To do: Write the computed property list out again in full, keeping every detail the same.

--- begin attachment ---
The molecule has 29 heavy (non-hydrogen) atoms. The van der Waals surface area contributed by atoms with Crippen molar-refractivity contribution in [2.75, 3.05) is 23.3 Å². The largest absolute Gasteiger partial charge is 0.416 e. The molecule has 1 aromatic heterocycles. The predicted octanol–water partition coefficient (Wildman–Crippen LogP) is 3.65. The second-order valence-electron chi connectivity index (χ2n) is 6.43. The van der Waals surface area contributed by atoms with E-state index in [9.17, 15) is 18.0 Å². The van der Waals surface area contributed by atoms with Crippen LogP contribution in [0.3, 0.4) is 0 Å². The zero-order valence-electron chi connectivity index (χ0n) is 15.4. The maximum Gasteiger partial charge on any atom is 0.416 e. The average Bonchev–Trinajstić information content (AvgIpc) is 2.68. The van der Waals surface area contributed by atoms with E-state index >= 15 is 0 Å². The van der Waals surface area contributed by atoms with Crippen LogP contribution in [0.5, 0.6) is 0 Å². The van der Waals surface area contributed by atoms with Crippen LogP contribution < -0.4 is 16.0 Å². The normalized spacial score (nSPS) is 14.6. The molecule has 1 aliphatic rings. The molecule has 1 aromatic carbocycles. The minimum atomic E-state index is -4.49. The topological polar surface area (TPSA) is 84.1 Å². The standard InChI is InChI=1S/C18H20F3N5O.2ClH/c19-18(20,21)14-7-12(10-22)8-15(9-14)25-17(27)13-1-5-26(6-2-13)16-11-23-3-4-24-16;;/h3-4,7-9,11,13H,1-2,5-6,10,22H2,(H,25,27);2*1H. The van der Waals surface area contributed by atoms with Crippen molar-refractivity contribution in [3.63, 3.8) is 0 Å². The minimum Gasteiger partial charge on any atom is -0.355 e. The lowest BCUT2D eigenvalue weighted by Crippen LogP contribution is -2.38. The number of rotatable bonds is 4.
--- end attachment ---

The molecule has 29 heavy (non-hydrogen) atoms. The van der Waals surface area contributed by atoms with Crippen molar-refractivity contribution in [2.75, 3.05) is 23.3 Å². The largest absolute Gasteiger partial charge is 0.416 e. The molecule has 1 aromatic heterocycles. The predicted octanol–water partition coefficient (Wildman–Crippen LogP) is 3.65. The second-order valence-electron chi connectivity index (χ2n) is 6.43. The van der Waals surface area contributed by atoms with E-state index in [9.17, 15) is 18.0 Å². The van der Waals surface area contributed by atoms with Crippen LogP contribution in [0.3, 0.4) is 0 Å². The zero-order valence-electron chi connectivity index (χ0n) is 15.4. The maximum Gasteiger partial charge on any atom is 0.416 e. The average Bonchev–Trinajstić information content (AvgIpc) is 2.68. The van der Waals surface area contributed by atoms with E-state index >= 15 is 0 Å². The van der Waals surface area contributed by atoms with Crippen LogP contribution in [0.5, 0.6) is 0 Å². The van der Waals surface area contributed by atoms with Crippen LogP contribution < -0.4 is 16.0 Å². The normalized spacial score (nSPS) is 14.6. The molecule has 1 aliphatic rings. The molecule has 1 aromatic carbocycles. The minimum atomic E-state index is -4.49. The topological polar surface area (TPSA) is 84.1 Å². The standard InChI is InChI=1S/C18H20F3N5O.2ClH/c19-18(20,21)14-7-12(10-22)8-15(9-14)25-17(27)13-1-5-26(6-2-13)16-11-23-3-4-24-16;;/h3-4,7-9,11,13H,1-2,5-6,10,22H2,(H,25,27);2*1H. The van der Waals surface area contributed by atoms with Crippen molar-refractivity contribution in [3.63, 3.8) is 0 Å². The minimum Gasteiger partial charge on any atom is -0.355 e. The lowest BCUT2D eigenvalue weighted by Crippen LogP contribution is -2.38. The number of rotatable bonds is 4.